Let $(A,+,.)$ be a ring such that A is not a field and $x^2=x, \forall $ non-invertible $ x\in A $. Prove that:

a) $a+x$ is not invertible for all $a,x\in A$ with $a$ invertible and $x\ne0$,$x$ noninvertible

b) $x^2=x,\forall x\in A$

I've seen the proof but I don't understand everything.

Let D be the set of all non-zero and non-invetible elements of A. If $x$ is and element in D, then $-x$ is in D so $2x=0$. (I don't know why $-x$ should be in D).

$(1+x)^2=1+x$ so $1+x$ is non-invertible. Let $a$ be an invertible element in A.

And I don't understand what happens next:

$ax$ and $1+ax$ are in D so $a+x=a^{-1}(1+ax)$ is in D.

Can somebody explain this to me, please?

  • $\begingroup$ I have copied it correctly. If 1+x was invertible, that would have implied x=0 which is not in D. $\endgroup$ – tyuiop Feb 17 '19 at 22:36

Lemma. In a ring $A$, if $a$ is invertible and $x$ is not invertible, then $ax$ is not invertible.

Proof. Suppose $ax$ is invertible. Then $x=a^{-1}(ax)$ is the product of two invertible elements, hence invertible. QED

In particular $-x=(-1)x$ is not invertible as soon as $x$ is not invertible, because $-1$ is invertible.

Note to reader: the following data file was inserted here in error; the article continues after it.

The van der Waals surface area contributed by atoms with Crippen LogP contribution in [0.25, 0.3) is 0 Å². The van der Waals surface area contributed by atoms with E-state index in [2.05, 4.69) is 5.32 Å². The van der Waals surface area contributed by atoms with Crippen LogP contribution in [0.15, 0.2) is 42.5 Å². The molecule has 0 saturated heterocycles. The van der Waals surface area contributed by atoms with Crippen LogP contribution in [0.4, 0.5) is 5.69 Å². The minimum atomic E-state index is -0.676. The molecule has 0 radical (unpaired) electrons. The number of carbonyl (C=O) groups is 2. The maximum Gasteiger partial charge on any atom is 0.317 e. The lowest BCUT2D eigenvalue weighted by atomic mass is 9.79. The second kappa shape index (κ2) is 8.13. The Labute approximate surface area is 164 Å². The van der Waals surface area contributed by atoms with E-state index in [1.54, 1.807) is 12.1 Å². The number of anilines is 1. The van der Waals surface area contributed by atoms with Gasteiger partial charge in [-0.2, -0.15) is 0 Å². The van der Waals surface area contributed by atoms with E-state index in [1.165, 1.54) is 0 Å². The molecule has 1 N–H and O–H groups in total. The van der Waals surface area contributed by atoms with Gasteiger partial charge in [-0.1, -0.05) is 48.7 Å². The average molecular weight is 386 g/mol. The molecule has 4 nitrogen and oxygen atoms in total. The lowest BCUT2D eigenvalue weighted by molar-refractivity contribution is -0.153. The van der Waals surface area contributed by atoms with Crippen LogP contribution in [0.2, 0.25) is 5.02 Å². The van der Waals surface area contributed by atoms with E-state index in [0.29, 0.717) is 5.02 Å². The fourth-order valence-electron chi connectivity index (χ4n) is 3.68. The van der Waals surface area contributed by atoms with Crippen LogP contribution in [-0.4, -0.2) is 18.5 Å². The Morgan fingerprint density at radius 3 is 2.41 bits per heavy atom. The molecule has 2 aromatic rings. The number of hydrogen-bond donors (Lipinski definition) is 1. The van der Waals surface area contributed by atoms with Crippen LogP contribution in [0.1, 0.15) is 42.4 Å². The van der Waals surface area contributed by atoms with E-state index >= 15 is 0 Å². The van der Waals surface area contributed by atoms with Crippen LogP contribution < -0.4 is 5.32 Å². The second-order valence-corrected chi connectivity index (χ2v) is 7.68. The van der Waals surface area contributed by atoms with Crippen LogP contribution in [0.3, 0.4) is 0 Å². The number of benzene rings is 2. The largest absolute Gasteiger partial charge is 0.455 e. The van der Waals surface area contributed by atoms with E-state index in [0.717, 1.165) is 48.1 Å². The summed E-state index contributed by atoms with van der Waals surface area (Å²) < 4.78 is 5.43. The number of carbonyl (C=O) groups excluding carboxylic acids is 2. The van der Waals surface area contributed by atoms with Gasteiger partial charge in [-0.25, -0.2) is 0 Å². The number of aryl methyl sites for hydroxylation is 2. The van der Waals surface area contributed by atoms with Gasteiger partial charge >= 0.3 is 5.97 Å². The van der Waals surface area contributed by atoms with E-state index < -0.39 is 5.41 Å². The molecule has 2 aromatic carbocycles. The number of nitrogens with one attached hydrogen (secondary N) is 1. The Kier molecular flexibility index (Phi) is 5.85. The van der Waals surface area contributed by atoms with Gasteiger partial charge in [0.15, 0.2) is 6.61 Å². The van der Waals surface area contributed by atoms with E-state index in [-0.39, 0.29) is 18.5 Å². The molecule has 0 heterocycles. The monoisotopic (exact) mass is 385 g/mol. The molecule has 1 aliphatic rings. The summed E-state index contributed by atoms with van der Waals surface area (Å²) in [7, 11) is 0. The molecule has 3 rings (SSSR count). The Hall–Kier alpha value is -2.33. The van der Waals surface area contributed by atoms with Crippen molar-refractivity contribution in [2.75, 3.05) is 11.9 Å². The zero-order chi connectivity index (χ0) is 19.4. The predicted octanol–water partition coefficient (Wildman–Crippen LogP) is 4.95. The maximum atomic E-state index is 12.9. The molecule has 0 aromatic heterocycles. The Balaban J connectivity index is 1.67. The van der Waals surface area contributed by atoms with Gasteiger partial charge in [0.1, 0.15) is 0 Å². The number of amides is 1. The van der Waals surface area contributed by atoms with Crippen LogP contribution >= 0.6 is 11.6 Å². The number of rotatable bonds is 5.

Finally, if $x\in D$ and $a$ is invertible, then $ax\ne0$ and $ax$ is not invertible. Therefore $ax\in D$. Since you proved that $1+x$ is not invertible for $x\in D$, the same applies for $1+a^{-1}x$, as $a^{-1}x\in D$. But $$ a+x=a(1+a^{-1}x) $$ hence also $a+x\in D$. The text has a typo, because $a^{-1}(1+ax)\ne a+x$ in general.


First, if $-x$ is not in D, then $-(-x)^{-1}$ is the inverse of $x$, but this is a contradiction because $x$ is not invertible.

As for the last part, if $a$ invertible and $x$ is not, then $ax$ cannot be invertible, otherwise $((ax)^{-1}a)x=1$ and, so, $x$ would be invertible. In the same way you have that $a^{-1}x$ is not invertible and that $a+x=a(1+a^{-1}x)$ is in $D$, because $a$ is invertible and $1+a^{-1}x$ is not.

  • $\begingroup$ Bu how $a+x=a^{-1}(1+ax)$ since $a$ is not equal to $a^{-1}$ $\endgroup$ – tyuiop Feb 17 '19 at 22:52
  • $\begingroup$ I edited the answer $\endgroup$ – Francesco Feb 17 '19 at 22:57

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